Praise for courageous RNLI lifeguard who rescued three children off Kent coast
A seventeen year old RNLI lifeguard has been praised for his courageous actions in rescuing three children who got into difficulty swimming off the Kent Coast on the same day.
In one of the rescues, Mowgli Palmer, who is based on Ramsgate Main Beach, had to act so fast he jumped into the sea fully clothed after spotting a fourteen year old boy disappearing beneath the water around 50 metres offshore.
The drama began on the afternoon of Saturday 12 July when lifeguards on the beach saw two swimmers, a boy and a girl both aged 15, being dragged around the back of the East Pier after being cut off by the tide.
Mowgli, who is in his first full year as an RNLI lifeguard, immediately grabbed two rescue tubes, jumped on his rescue board and paddled out to the teenagers and helped them get to shallow water. He kept them safe while he waited for assistance from the Ramsgate RNLI inshore lifeboat.
The children were then picked up by the volunteer lifeboat crew and taken back to the main beach where Senior lifeguard Gabe Drew carried out health checks before they were reunited with their parents.
Then, on the same afternoon, Mowgli was patrolling the shoreline at Ramsgate Main Beach when he spotted a boy and his uncle throwing a ball to a second boy who was swimming out to retrieve it from the sea. The second boy was a weak swimmer and Mowgli watched as his head suddenly went under the water several times.
Despite being fully clothed and wearing a jumper and bum bag, Mowgli didn’t hesitate to dive into the water and swim out 50 metres to rescue the boy and bring him safety back to shore. Once there Senior Lifeguard Gabe Drew administered first aid before the fourteen year old was released into the care of his parents.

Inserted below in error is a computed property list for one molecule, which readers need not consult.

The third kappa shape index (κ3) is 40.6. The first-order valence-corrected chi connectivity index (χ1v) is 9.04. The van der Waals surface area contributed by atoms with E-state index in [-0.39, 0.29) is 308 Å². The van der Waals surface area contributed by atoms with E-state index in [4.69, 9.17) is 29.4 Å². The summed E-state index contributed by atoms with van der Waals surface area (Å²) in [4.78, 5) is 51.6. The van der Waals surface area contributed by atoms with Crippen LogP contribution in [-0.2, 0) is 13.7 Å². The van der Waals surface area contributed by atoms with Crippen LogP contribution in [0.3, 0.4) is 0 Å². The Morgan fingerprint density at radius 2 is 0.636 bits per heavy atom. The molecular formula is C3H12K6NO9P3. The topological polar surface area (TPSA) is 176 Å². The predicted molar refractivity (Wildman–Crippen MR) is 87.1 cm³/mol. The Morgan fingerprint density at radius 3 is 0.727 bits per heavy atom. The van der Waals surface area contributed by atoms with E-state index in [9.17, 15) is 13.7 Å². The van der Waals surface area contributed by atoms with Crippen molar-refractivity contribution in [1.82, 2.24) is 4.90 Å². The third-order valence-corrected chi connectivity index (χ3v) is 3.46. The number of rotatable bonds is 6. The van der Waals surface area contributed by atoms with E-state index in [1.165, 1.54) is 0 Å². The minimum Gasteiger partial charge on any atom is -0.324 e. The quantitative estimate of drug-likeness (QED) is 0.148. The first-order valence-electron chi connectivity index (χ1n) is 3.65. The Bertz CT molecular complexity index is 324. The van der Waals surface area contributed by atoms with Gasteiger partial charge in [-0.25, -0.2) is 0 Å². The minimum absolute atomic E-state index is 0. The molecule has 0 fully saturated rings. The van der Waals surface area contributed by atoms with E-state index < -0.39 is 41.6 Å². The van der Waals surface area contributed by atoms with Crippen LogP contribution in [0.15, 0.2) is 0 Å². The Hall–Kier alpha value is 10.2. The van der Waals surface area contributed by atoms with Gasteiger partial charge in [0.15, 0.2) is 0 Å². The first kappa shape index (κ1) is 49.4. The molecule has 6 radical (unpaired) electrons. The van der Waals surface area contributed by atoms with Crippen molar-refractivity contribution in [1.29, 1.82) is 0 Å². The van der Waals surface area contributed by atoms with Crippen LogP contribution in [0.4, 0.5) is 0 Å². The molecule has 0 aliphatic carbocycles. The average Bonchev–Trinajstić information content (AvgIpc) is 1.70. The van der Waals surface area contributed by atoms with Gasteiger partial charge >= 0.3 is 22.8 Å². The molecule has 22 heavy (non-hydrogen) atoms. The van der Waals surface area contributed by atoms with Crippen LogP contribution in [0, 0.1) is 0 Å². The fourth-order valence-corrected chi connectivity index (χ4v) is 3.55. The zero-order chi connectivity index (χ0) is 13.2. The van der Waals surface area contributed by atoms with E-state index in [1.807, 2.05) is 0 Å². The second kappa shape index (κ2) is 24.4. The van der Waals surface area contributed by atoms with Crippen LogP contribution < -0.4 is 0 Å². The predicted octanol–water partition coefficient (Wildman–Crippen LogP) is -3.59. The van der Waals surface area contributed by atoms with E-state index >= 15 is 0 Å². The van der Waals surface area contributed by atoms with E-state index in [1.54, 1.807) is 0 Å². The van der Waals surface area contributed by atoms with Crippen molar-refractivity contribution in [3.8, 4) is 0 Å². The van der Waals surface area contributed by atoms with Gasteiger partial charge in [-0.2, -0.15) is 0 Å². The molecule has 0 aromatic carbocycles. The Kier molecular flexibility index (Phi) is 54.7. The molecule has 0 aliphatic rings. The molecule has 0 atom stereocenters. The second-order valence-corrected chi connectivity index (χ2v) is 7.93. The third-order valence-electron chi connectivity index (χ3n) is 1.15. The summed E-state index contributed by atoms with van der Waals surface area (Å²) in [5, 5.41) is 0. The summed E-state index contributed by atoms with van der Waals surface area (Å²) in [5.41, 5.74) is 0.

Lifeguard Supervisor Ellie Hopper said Mowgli had acted with real courage during both rescues:
‘He is one of our youngest lifeguards and to save three lives in a day is amazing. Our lifeguards receive world-class training in lifesaving but to do what he did takes real courage’.
‘His observation skills in spotting the swimmers in difficulty were first class and then to act so quickly was exceptional. He is very good on a rescue board. Going round the back of the pier is quite a paddle, maybe 300 metres – and then he went on to carry out another rescue that same afternoon’.
It turned out to be busy weekend for RNLI lifeguards on the Kent coast. That same afternoon at Viking Bay, RNLI lifeguard Alex Wilmshurst waded into the water to assist a man in his early 30s who had jumped off a paddleboard and suffered a serious ankle injury.
The man was around 10 metres from the shore but in considerable pain. Alex was able to bring him and his board to the shoreline where he was assisted by lifeguard Simona Thompson and Senior Lifeguard Tasmin Wilmshurst.
The lifeguards stayed with the man while they waited for a first responder and then the ambulance to arrive and then they assisted getting the casualty off the beach.